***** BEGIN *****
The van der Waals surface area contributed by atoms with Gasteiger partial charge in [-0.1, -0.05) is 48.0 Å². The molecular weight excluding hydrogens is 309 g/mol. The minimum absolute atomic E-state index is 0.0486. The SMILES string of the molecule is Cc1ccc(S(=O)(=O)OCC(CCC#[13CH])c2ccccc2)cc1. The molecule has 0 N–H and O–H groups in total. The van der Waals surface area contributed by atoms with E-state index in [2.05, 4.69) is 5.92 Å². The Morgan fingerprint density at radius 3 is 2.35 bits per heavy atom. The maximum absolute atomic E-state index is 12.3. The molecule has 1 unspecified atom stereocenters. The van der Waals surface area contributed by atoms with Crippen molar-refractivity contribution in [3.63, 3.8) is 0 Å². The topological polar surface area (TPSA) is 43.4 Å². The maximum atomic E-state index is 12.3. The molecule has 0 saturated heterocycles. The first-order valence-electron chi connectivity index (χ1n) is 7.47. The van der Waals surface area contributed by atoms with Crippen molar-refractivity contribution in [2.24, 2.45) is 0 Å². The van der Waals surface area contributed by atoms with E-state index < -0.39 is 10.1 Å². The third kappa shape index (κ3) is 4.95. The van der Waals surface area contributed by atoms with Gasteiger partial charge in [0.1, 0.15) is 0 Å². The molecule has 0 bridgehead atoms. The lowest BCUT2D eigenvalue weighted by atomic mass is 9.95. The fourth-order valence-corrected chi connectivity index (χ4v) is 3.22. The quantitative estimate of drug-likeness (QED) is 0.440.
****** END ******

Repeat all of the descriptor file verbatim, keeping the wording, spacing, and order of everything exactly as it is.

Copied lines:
The van der Waals surface area contributed by atoms with Gasteiger partial charge in [-0.1, -0.05) is 48.0 Å². The molecular weight excluding hydrogens is 309 g/mol. The minimum absolute atomic E-state index is 0.0486. The SMILES string of the molecule is Cc1ccc(S(=O)(=O)OCC(CCC#[13CH])c2ccccc2)cc1. The molecule has 0 N–H and O–H groups in total. The van der Waals surface area contributed by atoms with E-state index in [2.05, 4.69) is 5.92 Å². The Morgan fingerprint density at radius 3 is 2.35 bits per heavy atom. The maximum absolute atomic E-state index is 12.3. The molecule has 1 unspecified atom stereocenters. The van der Waals surface area contributed by atoms with Crippen molar-refractivity contribution in [3.63, 3.8) is 0 Å². The topological polar surface area (TPSA) is 43.4 Å². The maximum atomic E-state index is 12.3. The molecule has 0 saturated heterocycles. The first-order valence-electron chi connectivity index (χ1n) is 7.47. The van der Waals surface area contributed by atoms with Crippen molar-refractivity contribution in [2.24, 2.45) is 0 Å². The van der Waals surface area contributed by atoms with E-state index < -0.39 is 10.1 Å². The third kappa shape index (κ3) is 4.95. The van der Waals surface area contributed by atoms with Gasteiger partial charge in [0.1, 0.15) is 0 Å². The molecule has 0 bridgehead atoms. The lowest BCUT2D eigenvalue weighted by atomic mass is 9.95. The fourth-order valence-corrected chi connectivity index (χ4v) is 3.22. The quantitative estimate of drug-likeness (QED) is 0.440.